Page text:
Text Box: PIANist autographs


Phone: 212-860-5541


Price: $285.00



     The greatest French female pianist of her day writes a one page letter to the music critic, economist and marine assurant Charles Vincens for his article in the “Chronique Musicale”, Paris January 26, 1890.  We offer with a vintage postcard portrait of Miclos-Roger who was considered to be a great beauty.


I could never thank you enough Monsieur for the immense pleasure that your "Chromique Musicale" gave me. You spoil me and I come to praise you with my sincere recommendation.

Marie Roger-Miclos

62 ave. de Wagram


There was a Parisian musical journal called “Chronique Musicale” which was published for three years, from 1873-1876.  It would appear the composer Paul Dukas revived the publication in some form, or format in the early 1890’s.  We were able to find reference to a publication by that name under his auspices in 1893.  This letter clearly shows it was in circulation in 1889, or 1890 as the letter was written in January.

Roger-Miclos (1860 - 1951) was from Toulouse.  She studied as a teenager at the Toulouse Conservatoire until 1873 she was admitted to the class of Henri Herz at the Paris Conservatoire during his final school year before his retirement.  In 1874 she moved to the class of Louise Massart.  While at the Conservatoire she also studied accompaniment with Emma Defresne.  In 1874, 1875 and 1876 she won second prize in piano performance. In 1877 she won the first prize and a judge, Auguste Wolff, a pianist and Managing Director of Pleyel presented her with a brand new Pleyel piano and a concert at Salle Pleyel.  He would become her leading sponsor helping her in various ways from introductions to composers, to concert tours and local recitals and performances with orchestra.  Her regular performing career started in earnest in 1879, with concerts with the Pasdeloup, Colonne and Conservatoire Orchestras, recitals at various concert venues and she also toured with the violinist Marie Tayau.  She married a “designer” in 1881 and from then on she added Roger hyphenated with Miclos.  Her technical abilities were hailed at the Covent Garden Concerts in London in 1889 after a performance of the Mendelssohn 1st piano concerto in G minor.  Throughout the 1880’s and 1890’s she played in London with regularity, spending months there at a time.  She also toured Europe, in particular the major German cities, major cities of France, Amsterdam, Brussels and Vienna were regular hosts to her recitals and concerts with orchestra.  She also performed but less frequently in, Moscow, Neuchatel, Prague, St. Petersburg and Rotterdam among others,  In 1903 she undertook a tour of the United States and Canada, where it was said she was “chic” in addition to praising her virtuosity.  After 1910 she performed mostly in Paris.  Her first husband passed away in 1887 and in 905 she married Charles Battaile, the double bassist son of the Paris Opera bass of the same name.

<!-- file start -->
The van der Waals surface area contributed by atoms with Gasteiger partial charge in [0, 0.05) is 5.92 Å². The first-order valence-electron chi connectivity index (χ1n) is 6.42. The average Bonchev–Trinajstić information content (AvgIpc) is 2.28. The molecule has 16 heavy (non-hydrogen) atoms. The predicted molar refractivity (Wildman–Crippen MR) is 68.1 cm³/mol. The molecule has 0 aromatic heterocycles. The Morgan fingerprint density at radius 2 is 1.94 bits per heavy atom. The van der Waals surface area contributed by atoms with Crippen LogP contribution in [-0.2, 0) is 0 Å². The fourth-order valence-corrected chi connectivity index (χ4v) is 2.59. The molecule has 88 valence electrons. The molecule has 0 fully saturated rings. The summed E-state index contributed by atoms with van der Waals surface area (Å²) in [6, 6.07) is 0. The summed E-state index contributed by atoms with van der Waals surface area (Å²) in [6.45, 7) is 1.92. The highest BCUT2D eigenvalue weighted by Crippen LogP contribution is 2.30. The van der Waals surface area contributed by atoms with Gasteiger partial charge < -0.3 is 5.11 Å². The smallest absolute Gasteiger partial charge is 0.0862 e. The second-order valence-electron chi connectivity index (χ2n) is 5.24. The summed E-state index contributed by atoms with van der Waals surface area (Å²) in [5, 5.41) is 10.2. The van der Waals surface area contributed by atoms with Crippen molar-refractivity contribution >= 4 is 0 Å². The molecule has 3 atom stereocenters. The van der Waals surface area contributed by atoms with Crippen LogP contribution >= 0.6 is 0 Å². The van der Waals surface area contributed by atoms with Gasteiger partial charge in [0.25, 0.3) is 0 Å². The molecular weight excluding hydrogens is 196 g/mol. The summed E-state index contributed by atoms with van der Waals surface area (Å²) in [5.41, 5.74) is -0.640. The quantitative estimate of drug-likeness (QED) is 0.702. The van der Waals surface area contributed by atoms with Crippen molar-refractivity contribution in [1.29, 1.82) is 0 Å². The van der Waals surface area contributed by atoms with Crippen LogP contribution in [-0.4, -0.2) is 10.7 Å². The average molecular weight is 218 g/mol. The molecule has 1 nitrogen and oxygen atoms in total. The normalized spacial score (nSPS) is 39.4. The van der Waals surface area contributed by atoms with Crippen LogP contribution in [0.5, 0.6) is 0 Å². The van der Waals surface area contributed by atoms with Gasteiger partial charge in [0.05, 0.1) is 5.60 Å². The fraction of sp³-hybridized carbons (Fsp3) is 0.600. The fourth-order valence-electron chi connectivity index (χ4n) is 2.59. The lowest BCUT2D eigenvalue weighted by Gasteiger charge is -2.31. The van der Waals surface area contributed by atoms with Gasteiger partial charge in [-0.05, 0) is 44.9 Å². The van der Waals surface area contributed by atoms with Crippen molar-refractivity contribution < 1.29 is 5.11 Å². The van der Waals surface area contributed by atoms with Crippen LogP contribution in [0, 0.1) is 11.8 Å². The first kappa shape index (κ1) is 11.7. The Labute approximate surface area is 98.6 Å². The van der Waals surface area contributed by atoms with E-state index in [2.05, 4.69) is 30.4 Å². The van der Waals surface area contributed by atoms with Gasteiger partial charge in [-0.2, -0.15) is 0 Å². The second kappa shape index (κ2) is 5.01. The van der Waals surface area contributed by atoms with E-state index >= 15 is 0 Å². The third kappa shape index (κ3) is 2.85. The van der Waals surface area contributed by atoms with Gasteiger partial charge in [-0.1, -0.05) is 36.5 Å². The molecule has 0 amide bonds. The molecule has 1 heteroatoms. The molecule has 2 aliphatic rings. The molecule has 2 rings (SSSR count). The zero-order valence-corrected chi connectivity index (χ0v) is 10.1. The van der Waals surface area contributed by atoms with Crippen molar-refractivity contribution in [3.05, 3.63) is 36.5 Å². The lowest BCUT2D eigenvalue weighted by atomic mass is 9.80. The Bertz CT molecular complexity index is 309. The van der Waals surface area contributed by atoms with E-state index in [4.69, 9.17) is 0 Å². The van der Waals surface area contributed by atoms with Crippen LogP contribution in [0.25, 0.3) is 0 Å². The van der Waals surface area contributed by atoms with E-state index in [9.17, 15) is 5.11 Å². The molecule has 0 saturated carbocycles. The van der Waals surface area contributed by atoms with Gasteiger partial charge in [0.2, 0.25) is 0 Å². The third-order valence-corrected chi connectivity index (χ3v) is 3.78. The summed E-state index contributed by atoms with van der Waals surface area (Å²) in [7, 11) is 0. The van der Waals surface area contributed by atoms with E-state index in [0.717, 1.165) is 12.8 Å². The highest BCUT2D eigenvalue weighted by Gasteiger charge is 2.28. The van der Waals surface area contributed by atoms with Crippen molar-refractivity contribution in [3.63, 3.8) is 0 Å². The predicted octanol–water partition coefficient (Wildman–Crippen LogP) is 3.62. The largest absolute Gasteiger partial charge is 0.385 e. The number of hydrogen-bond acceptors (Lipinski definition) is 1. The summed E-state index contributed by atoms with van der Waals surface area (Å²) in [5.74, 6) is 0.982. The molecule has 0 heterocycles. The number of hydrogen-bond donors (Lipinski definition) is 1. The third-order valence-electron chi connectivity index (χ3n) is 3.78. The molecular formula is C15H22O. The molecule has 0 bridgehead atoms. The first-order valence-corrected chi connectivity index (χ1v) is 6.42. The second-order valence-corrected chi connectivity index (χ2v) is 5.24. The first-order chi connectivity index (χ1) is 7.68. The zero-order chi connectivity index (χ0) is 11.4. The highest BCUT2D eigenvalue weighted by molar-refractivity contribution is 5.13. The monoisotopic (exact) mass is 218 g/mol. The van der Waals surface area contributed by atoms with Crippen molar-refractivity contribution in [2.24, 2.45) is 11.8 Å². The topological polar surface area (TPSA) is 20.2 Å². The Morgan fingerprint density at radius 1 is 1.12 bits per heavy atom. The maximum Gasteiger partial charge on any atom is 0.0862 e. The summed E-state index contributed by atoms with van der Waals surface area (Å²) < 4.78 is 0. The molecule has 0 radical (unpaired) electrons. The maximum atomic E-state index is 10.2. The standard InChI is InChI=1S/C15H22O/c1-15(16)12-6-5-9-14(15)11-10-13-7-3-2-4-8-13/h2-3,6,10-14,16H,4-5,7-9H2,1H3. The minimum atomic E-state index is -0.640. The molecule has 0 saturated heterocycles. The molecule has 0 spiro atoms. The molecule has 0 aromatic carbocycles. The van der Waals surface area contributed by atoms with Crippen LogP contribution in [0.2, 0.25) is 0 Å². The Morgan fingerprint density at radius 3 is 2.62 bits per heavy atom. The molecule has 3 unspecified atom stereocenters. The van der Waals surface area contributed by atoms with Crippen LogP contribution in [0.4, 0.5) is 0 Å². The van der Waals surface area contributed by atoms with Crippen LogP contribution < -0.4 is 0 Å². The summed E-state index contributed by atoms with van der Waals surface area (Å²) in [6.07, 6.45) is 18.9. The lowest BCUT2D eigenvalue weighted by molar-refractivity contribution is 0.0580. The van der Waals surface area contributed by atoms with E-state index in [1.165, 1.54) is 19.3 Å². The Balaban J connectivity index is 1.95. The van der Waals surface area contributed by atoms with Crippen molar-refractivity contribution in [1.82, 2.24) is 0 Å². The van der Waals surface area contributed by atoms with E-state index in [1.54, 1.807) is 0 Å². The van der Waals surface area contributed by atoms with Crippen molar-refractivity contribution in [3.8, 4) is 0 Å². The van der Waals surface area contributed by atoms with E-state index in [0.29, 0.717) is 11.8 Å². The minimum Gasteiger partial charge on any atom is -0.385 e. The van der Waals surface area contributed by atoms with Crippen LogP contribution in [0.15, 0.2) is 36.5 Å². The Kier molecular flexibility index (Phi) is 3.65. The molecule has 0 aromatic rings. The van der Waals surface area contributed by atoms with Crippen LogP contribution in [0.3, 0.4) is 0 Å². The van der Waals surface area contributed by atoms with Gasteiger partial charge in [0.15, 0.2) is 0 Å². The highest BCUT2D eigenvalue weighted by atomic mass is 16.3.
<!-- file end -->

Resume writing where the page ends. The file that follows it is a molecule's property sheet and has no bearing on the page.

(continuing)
In 1891 she was appointed Professor at the Paris Conservatoire.  In addition to the appointment, the French Republic appointed her with a rare title for a female pianist, “Officieur L’Instruction Publique”, which was given to only best of the best professors teaching in France.  That title is printed on the carte we offer, so it is after 1891.  She taught in large classes á la Liszt  with up to thirty pupils.  Some of her pupils included; Madeleine Bloch, Marie Montant, Marie-Jeanne Ris-Arbeau, (in 1908, the first pianist to record the complete oeuvre of Chopin) and Pauline Roux, though Miclos’s career was more on the concert stage than teaching.

A great beauty, she was painted by several artists, most notably by George de Maduro Peixotto.  She also had great friends in the composer community with numerous works dedicated to her.  Chaminade, Dubois, Fournier, Godard, Massenet, O’Kelly, Pessard, Pfeiffer and Wachs among others all dedicated solo pieces to her.  Saint-Saëns dedicated his “Africa” for piano and orchestra, op. 89 to her which she premiered in 1891.  Gabriel Pierne dedicated his first piano concerto to her in 1887, which she also premiered.  She was a great champion of new music of her time, including; Rubinstein’s 4th piano concerto, Tchaikovsky’s 1st piano concerto and music by de Falla, Le Flem, Lyupanov, Ravel, Roussel, Schmitt, Tcherepnine, Toch and Tomasi among others.

In 1905, Fonotipia arrived in Paris to record the pianist.  She made 10 sides which are all considered masterpieces in technical virtuosity and performance interest.  The composers recorded included, Chopin, Godard, Liszt, Mendelssohn and Schumann. 

Charles Vincens (1833-1916) was a French marine assurant, economist and music critic.  He came from a family lineage of marine insurers in Marseilles.  He was the President of the Mutual Aid Society of Musical Artists and wrote most of his music criticism for the “Musical Journal under the nom de plume, Karl Cisvenn.

Extremely rare and important pianist autograph.